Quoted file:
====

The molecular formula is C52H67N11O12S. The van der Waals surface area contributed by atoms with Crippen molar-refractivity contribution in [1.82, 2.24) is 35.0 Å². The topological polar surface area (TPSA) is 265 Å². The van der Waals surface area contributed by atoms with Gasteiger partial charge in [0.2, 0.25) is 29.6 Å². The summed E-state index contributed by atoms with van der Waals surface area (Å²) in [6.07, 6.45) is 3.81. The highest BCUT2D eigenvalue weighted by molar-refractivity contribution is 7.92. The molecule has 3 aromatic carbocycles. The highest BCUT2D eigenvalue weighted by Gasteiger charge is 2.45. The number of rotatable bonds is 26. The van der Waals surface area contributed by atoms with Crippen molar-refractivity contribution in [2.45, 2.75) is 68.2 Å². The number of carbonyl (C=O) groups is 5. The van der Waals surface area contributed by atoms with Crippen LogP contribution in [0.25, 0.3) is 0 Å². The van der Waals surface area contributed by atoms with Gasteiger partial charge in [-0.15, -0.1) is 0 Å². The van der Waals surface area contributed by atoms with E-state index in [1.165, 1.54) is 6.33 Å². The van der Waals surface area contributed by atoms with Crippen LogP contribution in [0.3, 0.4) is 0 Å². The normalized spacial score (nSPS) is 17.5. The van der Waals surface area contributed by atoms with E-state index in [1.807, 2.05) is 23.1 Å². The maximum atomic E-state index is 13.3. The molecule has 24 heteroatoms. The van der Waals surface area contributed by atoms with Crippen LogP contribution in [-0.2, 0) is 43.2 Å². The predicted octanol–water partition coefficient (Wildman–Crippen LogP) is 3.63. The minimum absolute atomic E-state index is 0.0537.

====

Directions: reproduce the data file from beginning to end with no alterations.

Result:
The molecular formula is C52H67N11O12S. The van der Waals surface area contributed by atoms with Crippen molar-refractivity contribution in [1.82, 2.24) is 35.0 Å². The topological polar surface area (TPSA) is 265 Å². The van der Waals surface area contributed by atoms with Gasteiger partial charge in [0.2, 0.25) is 29.6 Å². The summed E-state index contributed by atoms with van der Waals surface area (Å²) in [6.07, 6.45) is 3.81. The highest BCUT2D eigenvalue weighted by molar-refractivity contribution is 7.92. The molecule has 3 aromatic carbocycles. The highest BCUT2D eigenvalue weighted by Gasteiger charge is 2.45. The number of rotatable bonds is 26. The van der Waals surface area contributed by atoms with Crippen molar-refractivity contribution in [2.45, 2.75) is 68.2 Å². The number of carbonyl (C=O) groups is 5. The van der Waals surface area contributed by atoms with Crippen LogP contribution in [0.25, 0.3) is 0 Å². The van der Waals surface area contributed by atoms with Gasteiger partial charge in [-0.15, -0.1) is 0 Å². The van der Waals surface area contributed by atoms with E-state index in [1.165, 1.54) is 6.33 Å². The van der Waals surface area contributed by atoms with Crippen LogP contribution in [0.3, 0.4) is 0 Å². The normalized spacial score (nSPS) is 17.5. The van der Waals surface area contributed by atoms with E-state index in [1.807, 2.05) is 23.1 Å². The maximum atomic E-state index is 13.3. The molecule has 24 heteroatoms. The van der Waals surface area contributed by atoms with Crippen LogP contribution in [-0.2, 0) is 43.2 Å². The predicted octanol–water partition coefficient (Wildman–Crippen LogP) is 3.63. The minimum absolute atomic E-state index is 0.0537.